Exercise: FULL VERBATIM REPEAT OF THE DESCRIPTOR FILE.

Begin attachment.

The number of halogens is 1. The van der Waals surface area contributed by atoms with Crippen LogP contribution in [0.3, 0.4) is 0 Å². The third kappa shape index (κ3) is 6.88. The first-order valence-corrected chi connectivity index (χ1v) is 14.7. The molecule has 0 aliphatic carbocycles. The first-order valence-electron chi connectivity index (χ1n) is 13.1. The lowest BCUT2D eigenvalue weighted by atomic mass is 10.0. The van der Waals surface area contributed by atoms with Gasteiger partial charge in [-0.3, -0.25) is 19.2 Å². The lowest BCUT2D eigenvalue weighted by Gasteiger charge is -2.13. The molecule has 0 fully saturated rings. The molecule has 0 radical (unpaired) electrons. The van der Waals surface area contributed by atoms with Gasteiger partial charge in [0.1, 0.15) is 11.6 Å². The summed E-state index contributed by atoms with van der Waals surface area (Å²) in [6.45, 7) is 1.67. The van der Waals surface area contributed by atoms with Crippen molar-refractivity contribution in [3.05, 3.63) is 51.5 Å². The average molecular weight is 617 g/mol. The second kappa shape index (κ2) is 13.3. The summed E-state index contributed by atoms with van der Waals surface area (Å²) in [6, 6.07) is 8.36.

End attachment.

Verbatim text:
The number of halogens is 1. The van der Waals surface area contributed by atoms with Crippen LogP contribution in [0.3, 0.4) is 0 Å². The third kappa shape index (κ3) is 6.88. The first-order valence-corrected chi connectivity index (χ1v) is 14.7. The molecule has 0 aliphatic carbocycles. The first-order valence-electron chi connectivity index (χ1n) is 13.1. The lowest BCUT2D eigenvalue weighted by atomic mass is 10.0. The van der Waals surface area contributed by atoms with Gasteiger partial charge in [-0.3, -0.25) is 19.2 Å². The lowest BCUT2D eigenvalue weighted by Gasteiger charge is -2.13. The molecule has 0 fully saturated rings. The molecule has 0 radical (unpaired) electrons. The van der Waals surface area contributed by atoms with Gasteiger partial charge in [0.1, 0.15) is 11.6 Å². The summed E-state index contributed by atoms with van der Waals surface area (Å²) in [6.45, 7) is 1.67. The van der Waals surface area contributed by atoms with Crippen molar-refractivity contribution in [3.05, 3.63) is 51.5 Å². The average molecular weight is 617 g/mol. The second kappa shape index (κ2) is 13.3. The summed E-state index contributed by atoms with van der Waals surface area (Å²) in [6, 6.07) is 8.36.